· Now here is a tough one, this one was the one that slowed me down - how was I more focused on my external success in breaking open this word today, rather than allowing these texts, these readings, these women to work in and through me?
I stopped immediately, and I began to pray with the readings, instead of using them.
Please do not get me wrong Church. These readings certainly call us to lament and to confront the challenges and graces of discipleship. These women certainly model for us how to be in the brokenness of the world and to offer ourselves generously. However, in my attempts to bring my anger, lamentations of the brokenness in our Church and country today, and my desire for the voices of women to be lifted, I became much like the Pharisees and scribes. I was more focused on how I would be received and who I would impact in breaking open the word today, than being aware of how my heart was responding to these readings. I must be a strong woman preaching. I must show people I have a theology degree. I must make an impact. I need to show from the pulpit that I am angry and my voice demands to be heard. I was driven by these narratives and titles. Once I began to pray with these readings, I was drawn to look inward and challenge how I may be contributing from my surplus, not from my poverty. My invitation for you to come to this table today is centered on looking inward. What must change in my life and heart, so that I too may offer myself generously, from my own poverty, to the work of God in this world.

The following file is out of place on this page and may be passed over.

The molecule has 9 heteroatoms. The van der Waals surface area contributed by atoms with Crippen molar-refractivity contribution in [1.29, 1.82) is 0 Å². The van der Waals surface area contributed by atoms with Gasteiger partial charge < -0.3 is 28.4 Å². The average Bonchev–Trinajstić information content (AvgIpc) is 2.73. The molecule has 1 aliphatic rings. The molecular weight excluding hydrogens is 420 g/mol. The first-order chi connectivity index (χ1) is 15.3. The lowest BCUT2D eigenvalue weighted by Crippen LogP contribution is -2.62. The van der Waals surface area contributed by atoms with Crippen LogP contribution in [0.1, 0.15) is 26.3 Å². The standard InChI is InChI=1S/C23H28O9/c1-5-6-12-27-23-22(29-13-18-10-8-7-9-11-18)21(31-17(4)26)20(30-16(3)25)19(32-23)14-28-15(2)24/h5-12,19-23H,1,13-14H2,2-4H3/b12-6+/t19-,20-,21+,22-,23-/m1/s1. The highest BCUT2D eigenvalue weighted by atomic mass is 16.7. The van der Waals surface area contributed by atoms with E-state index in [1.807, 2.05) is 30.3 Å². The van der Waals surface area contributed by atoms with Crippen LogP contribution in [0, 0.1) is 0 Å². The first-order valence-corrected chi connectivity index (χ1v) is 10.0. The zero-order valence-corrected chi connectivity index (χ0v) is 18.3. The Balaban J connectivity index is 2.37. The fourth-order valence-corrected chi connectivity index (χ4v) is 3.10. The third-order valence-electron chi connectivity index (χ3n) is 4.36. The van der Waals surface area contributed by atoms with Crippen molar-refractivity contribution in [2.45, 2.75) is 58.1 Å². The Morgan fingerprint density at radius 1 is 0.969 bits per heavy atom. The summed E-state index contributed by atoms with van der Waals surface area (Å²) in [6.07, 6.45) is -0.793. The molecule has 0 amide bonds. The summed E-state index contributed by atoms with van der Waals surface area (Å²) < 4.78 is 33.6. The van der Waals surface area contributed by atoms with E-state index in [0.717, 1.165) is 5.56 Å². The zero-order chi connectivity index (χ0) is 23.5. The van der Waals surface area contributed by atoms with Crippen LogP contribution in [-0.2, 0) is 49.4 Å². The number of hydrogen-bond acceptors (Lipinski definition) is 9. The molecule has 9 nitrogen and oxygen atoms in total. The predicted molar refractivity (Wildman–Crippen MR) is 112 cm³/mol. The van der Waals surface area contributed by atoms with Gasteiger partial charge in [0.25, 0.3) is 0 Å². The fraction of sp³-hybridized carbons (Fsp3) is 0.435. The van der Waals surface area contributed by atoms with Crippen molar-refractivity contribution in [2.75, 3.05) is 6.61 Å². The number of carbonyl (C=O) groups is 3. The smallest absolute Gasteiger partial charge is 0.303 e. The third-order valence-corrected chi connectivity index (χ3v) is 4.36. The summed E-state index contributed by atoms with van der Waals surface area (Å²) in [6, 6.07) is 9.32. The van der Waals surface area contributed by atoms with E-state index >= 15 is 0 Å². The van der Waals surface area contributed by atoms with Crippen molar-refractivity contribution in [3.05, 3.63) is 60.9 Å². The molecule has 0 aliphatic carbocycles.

So now that I told you about this awesome homily that I am not going to share with you, let me share with you a story that brings this all together. Women. My good but not in the right Spirit homily. Inward-focused. An offering of self from my own poverty.
I am a new high school teacher. I started teaching last year in religious studies at a Catholic School in the Bay Area, and my prior experience was in campus ministry, so this was very new for me. I work really hard to create lesson plans that can help students connect with the Bible, that can create a space for students to wrestle with their faith and ask questions about God. I had a hard time learning how to do this well - I am still learning! I remember there was this one lesson that I had spent hours preparing. I was exegeting a text from the Hebrew scriptures. I crushed it. I pulled in cultural references, I pulled in their own experience from HS. I had images, videos, board work, group work. I was on it! And they were with me! They were engaged the whole time, I made them laugh, I made them pause. And most importantly, I gave them space to ask questions about the text and gave them tools to discern their own interpretation. In the moment, I felt alive: to be creating that space with my little sophomores, it’s a good feeling.